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Beit Midrash Shabbat and Holidays The Seven Weeks of Condolence

The True Consolation

Without a doubt, the most severe of the many negative effects resulting from Israel's loss of independence was a sense of national inferiority. This feeling gave rise to a desire to mimic the behavior of the nations and to adopt their viewpoints.
Dedicated to the memory of
Yaakov Ben Behora
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"Israel was stricken twofold and they will be comforted twofold." (The Midrash) Without a doubt the most severe of the many negative effects resulting from Israel's loss of homeland and independence was a sense of national inferiority. This feeling gave rise to a desire to mimic the behavior of the nations and to adopt their viewpoints and opinions. In the words of Rabbi Moshe ben Maimon (the Rambam): "When wicked members of the nations destroyed our goodness, our wisdom and our literary treasures; when they assassinated so many of our sages that we were driven to a state of ignorance... then their viewpoints, demeanor and actions were adopted by us. And just as it is written with regard to imitating actions that 'they became mixed among the nations and learned from their actions' - so is it written regarding the adoption of foolish viewpoints, 'they pleased themselves with the "children" of strangers' (Guide to the Perplexed)."

The result was that Jews lost interest altogether in seeking out a uniquely Jewish thought process. And even if by chance one were to stumble upon such a process, it was either ignored or quickly swept under the rug.

One of the more important Jewish traits - a trait which was weakened as a result of the influence of the nations - is the instinctive faith in a Creator and Overseer of the universe. The Jewish people are, in the words of the sages, "faithful believers, and the offspring of faithful believers." In contradistinction, "All non-Jews forget God."

The nations' forgetfulness regarding the Almighty is not the fruit of modern times (though some mistakenly believe this to be the case); ancient Greek philosophy already viewed heresy as an advanced form of thinking. Surprisingly, however, we find that the Judaism of the same era, despite its familiarity with Greek culture, chose to ignore entirely the sorts of theological problems which the Greeks raised; Judaism flatly refused to employ similar methods - even for the purpose of a counterattack. Judaism does not posses a philosophical tract dealing with religious skepticism. And if we do find something along these lines it exists in Philo who hailed from Alexandria in Egypt. The independent Jew, nurtured in independent Israel, was a religious believer by his very nature. He could only be perplexed by the speculative web within which the Gentile world was helplessly tangled. For him, the very question did not exist. Hence he was free from any sense of a need to respond. And while the experiences of Abaye and Rabba as recorded in the Talmud constituted the foundation of entire world of Jewish thought, and all attendant difficulties, interpretations, and details were milled and ground in the study halls of Israel and Babylon, still, the point of departure for all of this mental exertion (an exertion which possesses no counterpart in world literature, whether in depth or breadth) is the Torah. - and the most basic underlying principle of the Torah is: "In the beginning, God created the heavens and the earth."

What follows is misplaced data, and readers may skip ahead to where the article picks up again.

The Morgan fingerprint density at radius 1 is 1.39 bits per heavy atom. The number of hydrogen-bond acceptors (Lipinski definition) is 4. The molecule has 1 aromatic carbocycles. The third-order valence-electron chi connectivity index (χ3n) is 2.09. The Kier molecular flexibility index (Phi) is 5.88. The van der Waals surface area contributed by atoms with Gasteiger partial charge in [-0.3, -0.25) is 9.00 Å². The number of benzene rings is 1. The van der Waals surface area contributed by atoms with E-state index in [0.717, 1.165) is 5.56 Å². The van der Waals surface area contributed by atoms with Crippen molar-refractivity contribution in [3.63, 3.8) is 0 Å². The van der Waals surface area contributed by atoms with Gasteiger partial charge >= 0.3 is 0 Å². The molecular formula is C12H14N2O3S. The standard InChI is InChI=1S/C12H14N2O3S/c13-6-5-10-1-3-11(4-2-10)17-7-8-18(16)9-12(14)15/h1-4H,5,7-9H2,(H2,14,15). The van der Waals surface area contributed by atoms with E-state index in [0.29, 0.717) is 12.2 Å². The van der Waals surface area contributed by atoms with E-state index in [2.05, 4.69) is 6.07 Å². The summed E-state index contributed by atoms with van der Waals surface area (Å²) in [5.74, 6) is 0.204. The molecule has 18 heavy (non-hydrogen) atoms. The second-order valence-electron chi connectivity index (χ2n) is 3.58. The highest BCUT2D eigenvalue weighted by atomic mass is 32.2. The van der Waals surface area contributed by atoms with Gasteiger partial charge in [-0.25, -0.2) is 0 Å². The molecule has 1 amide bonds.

Our consolation, then, will also be twofold in nature. But it will only come if together with our physical rebirth as a nation we return to the source of our existence; only if we free ourselves from the chains of European culture and thought in which, lacking any sense of self-worth, we have tied ourself.

The complete consolation will only arrive when we learn how to restore faith as our purest and most natural sense, when we understand that these notions of forgetting God so common to Europe are the continuation and outgrowth of an earlier, more ancient tendency. Only then will the true consolation arrive.

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